In general, caution should be exercised in inferring from human drug studies that NE plays an etiological role in some cancers. Clinical epidemiological studies tend to be correlative and do not necessarily indicate that the factor in question, such as NE or a noradrenergic drug, is causative in a disease process.

Another point to consider is that different beta-blocking drugs, which vary in their specificity for different beta adrenoceptors, such as beta1 and beta2, may differentially affect cancer outcome in both preclinical and clinical settings.18 One beta blocker that has been used in a number of preclinical oncology studies, propranolol, blocks both beta1 and beta2 receptors.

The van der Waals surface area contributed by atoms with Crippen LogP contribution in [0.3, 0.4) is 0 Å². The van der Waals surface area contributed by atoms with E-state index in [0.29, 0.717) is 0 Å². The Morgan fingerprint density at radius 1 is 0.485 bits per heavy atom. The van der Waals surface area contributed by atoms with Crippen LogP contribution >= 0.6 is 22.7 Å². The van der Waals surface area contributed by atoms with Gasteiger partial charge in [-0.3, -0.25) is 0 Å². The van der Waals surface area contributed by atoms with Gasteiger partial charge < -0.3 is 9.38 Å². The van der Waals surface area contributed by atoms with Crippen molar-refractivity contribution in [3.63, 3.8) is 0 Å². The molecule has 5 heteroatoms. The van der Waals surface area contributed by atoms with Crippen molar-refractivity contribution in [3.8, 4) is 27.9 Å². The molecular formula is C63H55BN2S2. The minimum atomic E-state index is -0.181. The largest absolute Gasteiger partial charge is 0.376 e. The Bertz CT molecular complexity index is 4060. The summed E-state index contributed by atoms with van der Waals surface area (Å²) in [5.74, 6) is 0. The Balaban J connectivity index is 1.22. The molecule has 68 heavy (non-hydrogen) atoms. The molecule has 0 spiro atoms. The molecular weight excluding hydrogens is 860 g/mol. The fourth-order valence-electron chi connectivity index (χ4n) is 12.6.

In my personal battle with breast cancer, one of the most influential books is How to Starve Cancer… And Then Kill It with Ferroptosis by Jane McLelland. In the book, she writes how propranolol is an off-label drug that might offer anticancer benefits:

Propranolol was a beta blocker that would help reduce Vascular Endothelial Growth Factor (VEGF), the growth factor that stimulated the growth of new blood vessels to feed cancer. Propranolol also blocked matrix metalloproteinases 2 and 9 (MMP-2 and MMP-9), so it prevented the tissue scaffold around tumor cells breaking down to allow it to metastasize, changing it from being cancer-promoting to becoming cancer-hostile.

This was enough for me to personally start taking a low dose of propranolol with the approval of my physician. I sent studies to my physician for review to start the conversation. Also, while beta blockers are not FDA approved for the treatment of anxiety-related disorders, they can produce a relaxing effect.